Automatically Storing Etherpad Pad contents in Git

This is a how to guide / hack approach for storing Etherpad contents as git commits.

Create git repo

Using your favorite tool / platform. In this instance we use Github to create a new repository called etherpad-storage

Clone git repo

git clone repoURL ~/etherpad-storage

Edit Etherpad settings

Open up settings.json

Replace dirty_db.js with dirty_git_db.js

Replace var/dirty.db with ~/etherpad-storage/dirty.db

Grab the new logic

Grab dirty_git_db.js and put it in your src/node_modules/ueberdb2 folder. Ideally this would be how you do it

curl -o src/node_modules/ueberdb2/dirty_git_db.js

Install simple-git

From within your Etherpad folder..

cd src/node_modules/ueberdb2 && npm install simple-git

Restart and test.

Restart Etherpad, when you type in a pad your changes should be committed to github and your console should be filled with log messages you will probably want to remove..


This is just a simple hack, it’s not designed for production but it might be useful for someone as reference. The goal ultimately is to create a plugin that provides this functionality. It should be easy enough to do!

Etherpad’s Video Conferencing security: What do we do differently to Zoom?

I was asked in a tweet to touch on the topics of Etherpad and Security.

I initially wrote this post explaining how Etherpad handles Security etc. but then I figured I should a side by side comparison with Zoom because that’s the currently criticized product. 

Etherpad is not perfect, it’s not a commercial product, it is commercially used by some large organizations but this is not a sales pitch.  Etherpad is a community movement, it’s goal is not to provide shareholder value or increase profitability.  It’s goal is to provide a collaboration tool used by anyone, anywhere without exception. 

Let’s also be clear, other stella video conferencing tools exist, we love Jitsi for example, Etherpad’s functionality is no where near Jitsi for Video conferencing.  Etherpad provides document editing and video conferencing in one package.  If you just want video conferencing, Jitsi ( and other open source software exists ) are your ally.

Would I use Zoom for anything where privacy or safe guarding is a consideration? No.

Would I use it for chatting with my family? Yes.

Facebook privacy concerns

Does Etherpad have problems with Social platform integration? No, but there is a social plugin if people want to bring social elements in. That’s up to the site admin.

Malicious code silently being deployed

Does Etherpad install any non documented code on your machine? No. Everything is open source. Admins can install plugins which aren’t provided as a core part of Etherpad, a plugin could do something nefarious as we don’t run them sandboxed. 

Side musing:

It’s worth noting noting Etherpad relies on thousands of dependencies, so it’s entirely plausible that one of those could inject malicious code into the software.  To mitigate this we run security audits on release. 

Github also provides ongoing dependency vulnerability monitoring so we’re constantly updating the software to resolve vulnerability related issues, usually 1 or so moderate a week and 1 critical a month.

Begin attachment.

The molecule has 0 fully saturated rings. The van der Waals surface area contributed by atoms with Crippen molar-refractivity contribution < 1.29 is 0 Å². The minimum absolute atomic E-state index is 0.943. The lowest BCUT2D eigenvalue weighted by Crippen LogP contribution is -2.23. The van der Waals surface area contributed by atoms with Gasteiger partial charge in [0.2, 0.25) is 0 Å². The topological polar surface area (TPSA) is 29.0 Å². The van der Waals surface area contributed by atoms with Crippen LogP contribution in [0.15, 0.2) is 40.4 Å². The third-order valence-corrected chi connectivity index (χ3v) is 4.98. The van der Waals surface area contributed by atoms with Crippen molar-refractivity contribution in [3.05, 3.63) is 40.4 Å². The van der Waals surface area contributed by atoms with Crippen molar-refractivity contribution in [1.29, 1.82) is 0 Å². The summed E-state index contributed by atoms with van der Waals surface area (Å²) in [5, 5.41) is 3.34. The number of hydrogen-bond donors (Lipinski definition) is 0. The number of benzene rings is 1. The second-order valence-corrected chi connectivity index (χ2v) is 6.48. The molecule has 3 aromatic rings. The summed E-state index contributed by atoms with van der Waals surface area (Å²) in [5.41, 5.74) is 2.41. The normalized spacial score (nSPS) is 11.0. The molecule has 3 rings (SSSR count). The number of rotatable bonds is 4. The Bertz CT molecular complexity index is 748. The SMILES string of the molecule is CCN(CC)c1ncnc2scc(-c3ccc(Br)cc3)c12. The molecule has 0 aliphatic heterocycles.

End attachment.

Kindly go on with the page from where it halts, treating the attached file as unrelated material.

That’s the honest truth about modern software, it’s vulnerable.  It’s ALL vulnerable so you have a choice to use something that is honest about it’s vulnerabilities or hides behind the door of closed source providing an ignorance is bliss situation.

Does Etherpad’s video conferencing plugin (ep_webrtc) access your camera or any hardware without users permission? No. We use “getUserMedia” which is provided through the web browser so users permission is required.

Video call traffic and encryption

Can Etherpad be installed locally to avoid traffic leaving your site/school/premises? Yes. If you do host your own we recommend hosting your own TURN/STUN server too to ensure ALL data stays local.

Does Etherpad provide end to end encrypted video calls. ‘Sort of’, in 85% of circumstances, yes Etherpad’s video calls are sent direct from user to user. Etherpad(and the ep_webrtc plugin) does 0 processing of calls, by default we use Google’s STUN servers to negotiate the connectivity between two clients but you can change this to your own (and in the docs it says you should). For the other 15%, the video stream has to be passed through a central point which in our case is through a TURN hosting provider out in Canada.  Again, to emphasize you can just run your own TURN server.

There is something specifically worth mentioning for Educators. School firewalls and routing is complex. The 85% connectivity without TURN (so the amount that can go direct user to user[this is the best case scenario we have reached so far]) is with a lot of debugging and tweaking with US districts. The UK is yet to embrace this level of debugging, routing and because of this the 85% will likely start at 50% until schools / local authorities start deploying their own TURN servers to stop the traffic having to go external.

Is Peer to peer video connectivity the best way?

From a bandwidth perspective, mheh, ish, you hit issues with bandwidth with less users(but moving forward bandwidth will be increasing to meet this demand so p2p will win).

From a privacy perspective, yes.